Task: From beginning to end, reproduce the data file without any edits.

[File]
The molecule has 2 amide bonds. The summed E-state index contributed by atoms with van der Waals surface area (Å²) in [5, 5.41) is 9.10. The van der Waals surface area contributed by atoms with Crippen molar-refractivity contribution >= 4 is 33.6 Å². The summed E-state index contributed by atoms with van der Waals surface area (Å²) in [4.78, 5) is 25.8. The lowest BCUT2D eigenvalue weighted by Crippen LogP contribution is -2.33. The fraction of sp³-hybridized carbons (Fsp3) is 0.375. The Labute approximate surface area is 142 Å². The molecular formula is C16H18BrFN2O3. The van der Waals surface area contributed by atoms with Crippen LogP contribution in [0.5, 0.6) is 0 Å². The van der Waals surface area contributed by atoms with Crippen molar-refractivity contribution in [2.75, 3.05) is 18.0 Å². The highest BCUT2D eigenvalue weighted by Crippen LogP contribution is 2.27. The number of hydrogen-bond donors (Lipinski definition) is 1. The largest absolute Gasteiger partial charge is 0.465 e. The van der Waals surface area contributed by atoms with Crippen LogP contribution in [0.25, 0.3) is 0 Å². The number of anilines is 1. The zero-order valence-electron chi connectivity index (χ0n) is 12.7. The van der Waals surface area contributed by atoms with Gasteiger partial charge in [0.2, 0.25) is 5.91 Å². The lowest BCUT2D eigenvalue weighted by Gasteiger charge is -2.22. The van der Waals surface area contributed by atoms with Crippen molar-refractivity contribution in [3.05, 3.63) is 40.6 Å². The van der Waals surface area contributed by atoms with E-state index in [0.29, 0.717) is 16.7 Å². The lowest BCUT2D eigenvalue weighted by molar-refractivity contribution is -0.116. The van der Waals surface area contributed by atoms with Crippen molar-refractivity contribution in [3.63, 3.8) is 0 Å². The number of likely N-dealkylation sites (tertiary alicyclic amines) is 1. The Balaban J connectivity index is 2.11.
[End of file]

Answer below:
The molecule has 2 amide bonds. The summed E-state index contributed by atoms with van der Waals surface area (Å²) in [5, 5.41) is 9.10. The van der Waals surface area contributed by atoms with Crippen molar-refractivity contribution >= 4 is 33.6 Å². The summed E-state index contributed by atoms with van der Waals surface area (Å²) in [4.78, 5) is 25.8. The lowest BCUT2D eigenvalue weighted by Crippen LogP contribution is -2.33. The fraction of sp³-hybridized carbons (Fsp3) is 0.375. The Labute approximate surface area is 142 Å². The molecular formula is C16H18BrFN2O3. The van der Waals surface area contributed by atoms with Crippen LogP contribution in [0.5, 0.6) is 0 Å². The van der Waals surface area contributed by atoms with Crippen molar-refractivity contribution in [2.75, 3.05) is 18.0 Å². The highest BCUT2D eigenvalue weighted by Crippen LogP contribution is 2.27. The number of hydrogen-bond donors (Lipinski definition) is 1. The largest absolute Gasteiger partial charge is 0.465 e. The van der Waals surface area contributed by atoms with Crippen LogP contribution in [0.25, 0.3) is 0 Å². The number of anilines is 1. The zero-order valence-electron chi connectivity index (χ0n) is 12.7. The van der Waals surface area contributed by atoms with Gasteiger partial charge in [0.2, 0.25) is 5.91 Å². The lowest BCUT2D eigenvalue weighted by Gasteiger charge is -2.22. The van der Waals surface area contributed by atoms with Crippen molar-refractivity contribution in [3.05, 3.63) is 40.6 Å². The van der Waals surface area contributed by atoms with E-state index in [0.29, 0.717) is 16.7 Å². The lowest BCUT2D eigenvalue weighted by molar-refractivity contribution is -0.116. The van der Waals surface area contributed by atoms with Crippen molar-refractivity contribution in [3.63, 3.8) is 0 Å². The number of likely N-dealkylation sites (tertiary alicyclic amines) is 1. The Balaban J connectivity index is 2.11.